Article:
A Pizza Tour of Boston

The city is home to pizzerias that are more than 100 years old
Staff Writer
Galleria Umberto

Gutter Gourmet

Galleria Umberto

Travel and Leisure just published its almost totally clueless ranking of the best cities for pizza.

Chicago at number one? New York City only number three? No mention of New Haven, Conn.? I mean come on, get real. I said "almost" clueless because they did manage to get something right. At number five, not surprisingly, they ranked Boston. Putting aside that NYC and New Haven would be neck and neck in my personal pizza city ranking and Chicago would be disqualified (as deep-dish pizza should be categorized as something other than "pizza" in my humble opinion), I recently returned from a pizza crawl around Boston and could almost overlook the "Yankees Suck" T-shirts hanging in the windows of the shops in the Italian North End neighborhood of Boston to get my hands on some "Red Sox" Sicilian-style pizza.

The North End is what New York’s Little Italy was 30 years ago. Its mostly Italian residents do not refer to it as a "little Italy" because it is a living, breathing, vibrant center of Italian-American cuisine and culture, not the pseudo-Italian, Chinatown-encroached tourist attraction that NYC’s Little Italy has become. There are new bakeries like Bricco Panetteria churning out hot loaves of Italian ciabatta stuffed with prosciutto and Grana Padano cheese. There are third-generation family-owned Italian bakeries almost  as old as NYC’s original Lombardi’s Pizza oven (1905) churning out a rainbow of Italian pastries, including hand-filled-to-order cannoli with sweetened ricotta to preserve the croccante (crispness) that you lose when the inauthentic custard-filled versions have been lying in the display case all day. Besides pastries and bread, these bakeries also produce trays of square Sicilian pizza, served room temperature and displayed right next to the cannoli. Parziale’s Bakery (since 1907) is right next to Bova’s Bakery (since 1932). While I’m partial to Parziale’s sauce, Bova’s Sicilian square slices have more cheese. Bova also makes every conceivable type of calzone. I like to imagine these acidic tomato, cheese-covered rectangular slices as "bread" rather than pizza. One of these days I’m going to make an Italian sub (that’s Bostonian for "hero") using the pizza in lieu of bread.

There are also plenty of great pizzerias in the North End. The original Regina Pizzeria, dating from 1926, can compete with John’s Pizza of Bleecker Street in NYC or with Sally’s or Pepe’s of New Haven not only for atmosphere but for their fantastic thin-crust pies. Ernesto’s Old World Pizza on Salem Street also serves up huge thin slices with great sausage and other toppings. In East Boston, near Logan Airport, is Santarpio’s Pizza. Since 1903, "Tarps" as the local "Easties" lovingly  refer to it, has been serving thin-crusted pies with the cheese covering the choice of topping to also preserve the croccante of the pie. As an added bonus, Santarpio’s also serves charcoal grilled "BBQ," really Italian spiedini-skewers of Italian pork sausage, lamb, and steak kebabs. Served on a plate with a hunk of bread and hot cherry peppers, the BBQ almost, but not quite, upstages the pizza that has been ranked Boston’s best by Boston Magazine for three years running.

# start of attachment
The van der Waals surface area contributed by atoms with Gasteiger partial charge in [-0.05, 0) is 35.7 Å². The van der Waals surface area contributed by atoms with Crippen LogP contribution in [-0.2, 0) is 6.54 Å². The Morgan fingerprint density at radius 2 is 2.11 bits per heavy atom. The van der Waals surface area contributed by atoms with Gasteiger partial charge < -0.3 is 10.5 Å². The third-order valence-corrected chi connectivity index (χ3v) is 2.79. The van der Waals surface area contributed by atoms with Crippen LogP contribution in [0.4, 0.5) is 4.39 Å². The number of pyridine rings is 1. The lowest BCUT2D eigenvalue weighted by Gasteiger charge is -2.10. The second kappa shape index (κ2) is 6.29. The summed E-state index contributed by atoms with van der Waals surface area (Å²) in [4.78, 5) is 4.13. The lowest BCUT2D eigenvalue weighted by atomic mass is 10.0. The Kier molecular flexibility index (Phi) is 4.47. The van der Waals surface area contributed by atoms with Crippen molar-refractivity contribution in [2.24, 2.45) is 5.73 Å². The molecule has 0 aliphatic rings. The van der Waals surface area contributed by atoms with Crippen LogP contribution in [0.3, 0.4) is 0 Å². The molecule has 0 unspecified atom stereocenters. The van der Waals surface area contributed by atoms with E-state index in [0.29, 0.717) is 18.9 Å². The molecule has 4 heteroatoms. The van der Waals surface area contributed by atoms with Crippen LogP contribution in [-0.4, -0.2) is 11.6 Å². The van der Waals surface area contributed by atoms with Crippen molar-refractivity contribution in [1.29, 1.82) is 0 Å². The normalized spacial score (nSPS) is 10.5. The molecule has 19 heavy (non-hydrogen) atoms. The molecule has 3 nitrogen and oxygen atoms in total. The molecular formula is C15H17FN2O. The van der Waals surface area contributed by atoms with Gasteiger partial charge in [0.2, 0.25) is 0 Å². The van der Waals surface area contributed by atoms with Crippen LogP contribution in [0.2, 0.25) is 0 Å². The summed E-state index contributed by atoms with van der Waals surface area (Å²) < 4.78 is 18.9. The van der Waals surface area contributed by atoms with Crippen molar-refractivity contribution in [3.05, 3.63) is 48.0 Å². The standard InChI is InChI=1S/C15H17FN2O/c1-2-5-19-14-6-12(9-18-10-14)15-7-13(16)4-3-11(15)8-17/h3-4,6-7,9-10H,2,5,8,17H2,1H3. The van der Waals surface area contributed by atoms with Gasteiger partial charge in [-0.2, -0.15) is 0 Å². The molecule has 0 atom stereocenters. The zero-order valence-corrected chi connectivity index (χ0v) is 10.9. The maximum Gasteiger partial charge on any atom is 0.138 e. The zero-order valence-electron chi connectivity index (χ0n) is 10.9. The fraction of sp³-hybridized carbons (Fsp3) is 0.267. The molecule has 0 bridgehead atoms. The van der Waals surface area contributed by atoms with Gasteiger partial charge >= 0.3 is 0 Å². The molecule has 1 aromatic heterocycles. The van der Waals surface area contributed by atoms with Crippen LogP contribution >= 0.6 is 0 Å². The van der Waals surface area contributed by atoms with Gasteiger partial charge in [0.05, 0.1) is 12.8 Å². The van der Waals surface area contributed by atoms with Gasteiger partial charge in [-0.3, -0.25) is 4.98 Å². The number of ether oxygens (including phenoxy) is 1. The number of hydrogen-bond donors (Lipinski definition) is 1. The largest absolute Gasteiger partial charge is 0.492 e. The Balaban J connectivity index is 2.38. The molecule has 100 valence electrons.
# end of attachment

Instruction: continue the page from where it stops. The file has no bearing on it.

But you have to go back to the North End for the square Sicilian pizza that I think could put Boston back into the World Series of championship pizza. While I’d been to Pizzeria Regina and Santarpio’s before, I had never been able to time Galleria Umberto Rosticceria on Hanover Street. That may be because Umberto’s is closed on Sundays and is only open for about three to four hours a day for lunch Monday through Saturday or until they run out of food, which is often sooner. A dark cafeteria-like room with bad murals depicting places in Southern Italy leads up to a glass case holding all manner of fried and baked calzones, arancini and pizzette, all of which are delicious. The line of customers snakes out the door, however, for the gigantic cookie sheet-sized trays of hot, square, toasted cheese-covered Sicilian pizza pies. Having never been able to time Umberto’s hours right, I finally got on the end of the line. Only at Di Fara in Brooklyn did I experience the same anticipation mixed with desperation and fear that they might run out of dough and close before it was my turn. I ordered a spinach/cheese/sausage calzone (having tried the arancini on a previous visit when the owner took pity on me and let me in before the pizza was ready and I couldn’t stay) and four slices of the glorious square pizza. No toppings are offered and none are needed. The calzone was very good but the pizza will haunt my pizza consciousness and memory much the way Di Fara’s square pizza, when it’s perfectly cooked and not too well done, does to this day.

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